Yes. But if the pagetables aren't stored in some special kind of area on the SSD then any modification to the page table will result in writing a whole SSD block (SSD block size is from 256 KB to 4 MB). If NVMe-simple-copy is moving less than 256KB-4MB of data (such as: less than 4 MB per second) it does not matter from performance perspective whether it is implemented (A) just via page table modifications or (B) via additionally copying the data to an unused SSD block. Several gigabytes of data via NVMe-simple-copy would need to be moved in order to see a performance difference between (A) and (B).

    Leave a comment:


  • microcode
    replied
    Originally posted by atomsymbol View Post
    I don't understand the point of your post.
    Even if you had to process part of the copy with actual copying/writing, any page-aligned subset of that copy operation can be done entirely through the pagetables.

    Leave a comment:


  • atomsymbol
    replied
    Originally posted by microcode View Post
    FWIW, 512 byte sectors are a legacy matter. When you are giving a copy command, even if it is 512-byte aligned rather than aligned to the SSD's page size, there is a chance that a complete page is somewhere in the range.
    I don't understand the point of your post.

    Leave a comment:


  • microcode
    replied
    Originally posted by atomsymbol View Post

    According to a random PDF about NVMe-simple-copy, it seems to me that the granularity of a simple copy command is 512 bytes which is most likely much smaller than the internal physical granularity of an SSD block. Quick Internet search for the term "ssd typical block size" yields "between 256 KB and 4 MB".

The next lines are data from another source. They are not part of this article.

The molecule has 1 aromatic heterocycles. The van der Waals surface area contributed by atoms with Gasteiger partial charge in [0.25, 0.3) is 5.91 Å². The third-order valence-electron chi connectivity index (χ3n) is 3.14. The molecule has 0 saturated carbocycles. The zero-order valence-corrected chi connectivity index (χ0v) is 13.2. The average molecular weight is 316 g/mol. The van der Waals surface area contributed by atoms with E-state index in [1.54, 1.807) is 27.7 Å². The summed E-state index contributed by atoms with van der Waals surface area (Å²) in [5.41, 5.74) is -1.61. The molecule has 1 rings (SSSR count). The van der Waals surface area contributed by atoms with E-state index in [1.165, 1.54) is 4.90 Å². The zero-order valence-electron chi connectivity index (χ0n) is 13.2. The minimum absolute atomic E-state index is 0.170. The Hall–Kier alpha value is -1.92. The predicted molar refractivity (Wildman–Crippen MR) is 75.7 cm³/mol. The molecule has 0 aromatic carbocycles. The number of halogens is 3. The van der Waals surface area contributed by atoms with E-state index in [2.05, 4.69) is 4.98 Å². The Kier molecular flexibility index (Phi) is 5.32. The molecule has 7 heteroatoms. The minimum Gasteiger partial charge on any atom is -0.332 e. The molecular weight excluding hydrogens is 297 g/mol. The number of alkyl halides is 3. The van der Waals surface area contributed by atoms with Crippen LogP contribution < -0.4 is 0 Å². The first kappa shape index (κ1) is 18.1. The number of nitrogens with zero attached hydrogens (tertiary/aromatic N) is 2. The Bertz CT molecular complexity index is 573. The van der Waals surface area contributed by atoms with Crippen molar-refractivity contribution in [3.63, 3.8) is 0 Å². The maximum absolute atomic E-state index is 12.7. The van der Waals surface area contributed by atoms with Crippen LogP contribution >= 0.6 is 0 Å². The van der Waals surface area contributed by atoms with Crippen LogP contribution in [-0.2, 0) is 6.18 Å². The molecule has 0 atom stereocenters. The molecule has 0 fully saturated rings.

FWIW, 512 byte sectors are a legacy matter. When you are giving a copy command, even if it is 512-byte aligned rather than aligned to the SSD's page size, there is a chance that a complete page is somewhere in the range.

    Leave a comment:


  • atomsymbol
    replied
    Originally posted by microcode View Post

    Are you sure it can't be done entirely through remapping, at least some of the time? It's not like your SSDs are exposing the flash directly to you to begin with so I would expect this to affect the indexes/hash tries, but not so much involve rewriting the data itself.

    On second thought I guess what I'm thinking of is a move and not a copy.
    According to a random PDF about NVMe-simple-copy, it seems to me that the granularity of a simple copy command is 512 bytes which is most likely much smaller than the internal physical granularity of an SSD block. Quick Internet search for the term "ssd typical block size" yields "between 256 KB and 4 MB".

    Leave a comment:


  • microcode
    replied
    Originally posted by atomsymbol View Post

    Physically, the blocks are still being read and then written, but the reads&writes do not involve the PCI Express bus, the main memory and the CPU.

    Without NVMe-simple-copy being faster than 7 GB/s (PCIe x4 4.0) it is mostly pointless of course and would be beneficial only in case applications running on the CPU are fully saturating the DDR4 memory bandwidth.
    Are you sure it can't be done entirely through remapping, at least some of the time? It's not like your SSDs are exposing the flash directly to you to begin with so I would expect this to affect the indexes/hash tries, but not so much involve rewriting the data itself.

    On second thought I guess what I'm thinking of is a move and not a copy.

    Leave a comment:


  • dimko
    replied
    Originally posted by karolherbst View Post

    what about power consumption? Not having to deal with it on the CPU side should also lead to longer battery lifetime
    I suspect such power saving would be negligible, if at all noticeable.

    Leave a comment: